All diagnostic centres must be registered with the authorities. They are required to maintain detailed records of all pregnant women undergoing scans there. These records must include the referring doctor, medical and other details of the woman, reason for doing the scan, and signatures of the doctors. These records must be submitted to the authorities periodically.
Penalties under the Act are imprisonment for up to three years and a fine of up to Rs 10,000. This is increased to five years and Rs 100,000 for subsequent offences. Doctors will be reported to the state medical council which can take the necessary action including suspension.
For implementing the Act, “appropriate authorities” are appointed at the state level and work with the director of health services, a member of a women’s organisation and an officer of the law. At the district level, the appropriate authority is the casualty medical officer or civil surgeon. Appropriate authorities are assisted by advisory committees consisting of doctors, social workers and people with legal training. Supervisory boards at the state and central levels look at the implementation of the Act. The appropriate authority may cancel the diagnostic centre’s registration, make independent investigations, take complaints to court, and take appropriate legal action. It may demand documentation, search premises, and seal and seize material. Courts may respond only to complaints from the appropriate authority.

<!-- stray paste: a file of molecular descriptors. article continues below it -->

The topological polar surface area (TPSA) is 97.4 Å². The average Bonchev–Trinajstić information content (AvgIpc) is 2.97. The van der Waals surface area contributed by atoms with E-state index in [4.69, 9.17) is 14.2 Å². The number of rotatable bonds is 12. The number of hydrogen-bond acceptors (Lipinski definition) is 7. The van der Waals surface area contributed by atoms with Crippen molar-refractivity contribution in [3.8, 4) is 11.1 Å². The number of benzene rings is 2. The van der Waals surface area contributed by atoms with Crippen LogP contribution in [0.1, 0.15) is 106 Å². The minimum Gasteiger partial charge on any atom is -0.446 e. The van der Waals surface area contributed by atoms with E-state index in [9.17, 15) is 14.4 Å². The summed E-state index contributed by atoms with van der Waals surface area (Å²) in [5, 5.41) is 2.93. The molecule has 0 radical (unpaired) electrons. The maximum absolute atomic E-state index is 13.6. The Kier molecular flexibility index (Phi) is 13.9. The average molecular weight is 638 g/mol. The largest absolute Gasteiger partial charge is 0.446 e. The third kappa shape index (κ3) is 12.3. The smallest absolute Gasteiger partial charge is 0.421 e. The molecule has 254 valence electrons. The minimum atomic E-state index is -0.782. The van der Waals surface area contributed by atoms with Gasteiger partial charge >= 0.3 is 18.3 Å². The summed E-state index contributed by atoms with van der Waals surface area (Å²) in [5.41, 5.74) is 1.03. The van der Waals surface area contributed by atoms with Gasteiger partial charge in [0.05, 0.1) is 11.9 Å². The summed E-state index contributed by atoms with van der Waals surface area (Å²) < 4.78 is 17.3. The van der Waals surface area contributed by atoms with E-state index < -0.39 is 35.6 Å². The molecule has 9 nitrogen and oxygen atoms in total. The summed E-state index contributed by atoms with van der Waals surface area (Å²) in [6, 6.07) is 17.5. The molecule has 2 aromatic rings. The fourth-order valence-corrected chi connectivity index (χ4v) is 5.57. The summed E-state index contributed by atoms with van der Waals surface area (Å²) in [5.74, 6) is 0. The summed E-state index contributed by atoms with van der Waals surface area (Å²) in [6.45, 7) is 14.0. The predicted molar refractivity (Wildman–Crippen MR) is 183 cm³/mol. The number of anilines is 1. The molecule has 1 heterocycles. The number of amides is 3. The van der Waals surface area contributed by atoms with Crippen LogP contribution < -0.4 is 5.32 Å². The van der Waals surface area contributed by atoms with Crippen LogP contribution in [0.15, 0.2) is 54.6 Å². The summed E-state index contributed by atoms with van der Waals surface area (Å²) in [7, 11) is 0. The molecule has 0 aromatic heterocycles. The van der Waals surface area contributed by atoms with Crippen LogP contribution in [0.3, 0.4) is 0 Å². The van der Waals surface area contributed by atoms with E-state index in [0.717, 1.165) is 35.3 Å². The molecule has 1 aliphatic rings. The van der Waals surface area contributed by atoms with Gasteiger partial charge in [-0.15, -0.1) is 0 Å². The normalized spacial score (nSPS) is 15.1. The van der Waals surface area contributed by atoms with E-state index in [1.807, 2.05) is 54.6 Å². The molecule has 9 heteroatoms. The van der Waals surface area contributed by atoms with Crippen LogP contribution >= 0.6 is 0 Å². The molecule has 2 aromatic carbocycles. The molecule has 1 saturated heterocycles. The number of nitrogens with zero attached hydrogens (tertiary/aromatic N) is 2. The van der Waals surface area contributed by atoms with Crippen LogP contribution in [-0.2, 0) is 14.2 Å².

Arvind Kumar, the collector of Hyderabad district, has illustrated what can be done through systematic work, and dedication. He actually tracked down all 389 diagnostic clinics in the city, issued notices to those which had not registered, took action against those providing incomplete information, seized machines that were not registered, and prosecuted equipment suppliers for supplying machines to clinics with no registration licences. But Kumar is an exception to the rule.
Problems in implementing the law
Dr Ratan Chand, in charge of the PNDT cell at the union ministry of health and family welfare, reported on the quality of enforcement after touring the country as part of the National Inspection and Monitoring Committee.
The committee visited selected districts in Maharashtra, Punjab, Haryana, Himachal Pradesh, Delhi, Gujarat and West Bengal. It found that appropriate authorities did a poor job of monitoring registered clinics, even going through their documentation for accuracy. Many clinics had poorly maintained records, with missing information, incomplete forms, blank signed forms, forms not signed by the doctor, etc. The authorities did not follow up court cases properly, or monitor the use of portable ultrasound machines which are likely to be used for sex selection.
The state authorities say there is not enough staff. Another problem is that the appropriate authorities don’t know their functions and responsibilities. And when they’re trained in their work, they get transferred. For example, in Rajasthan, an NGO which trained over 125 appropriate government authorities found a year later, when reviewing their work, that all but 35 of them had been transferred.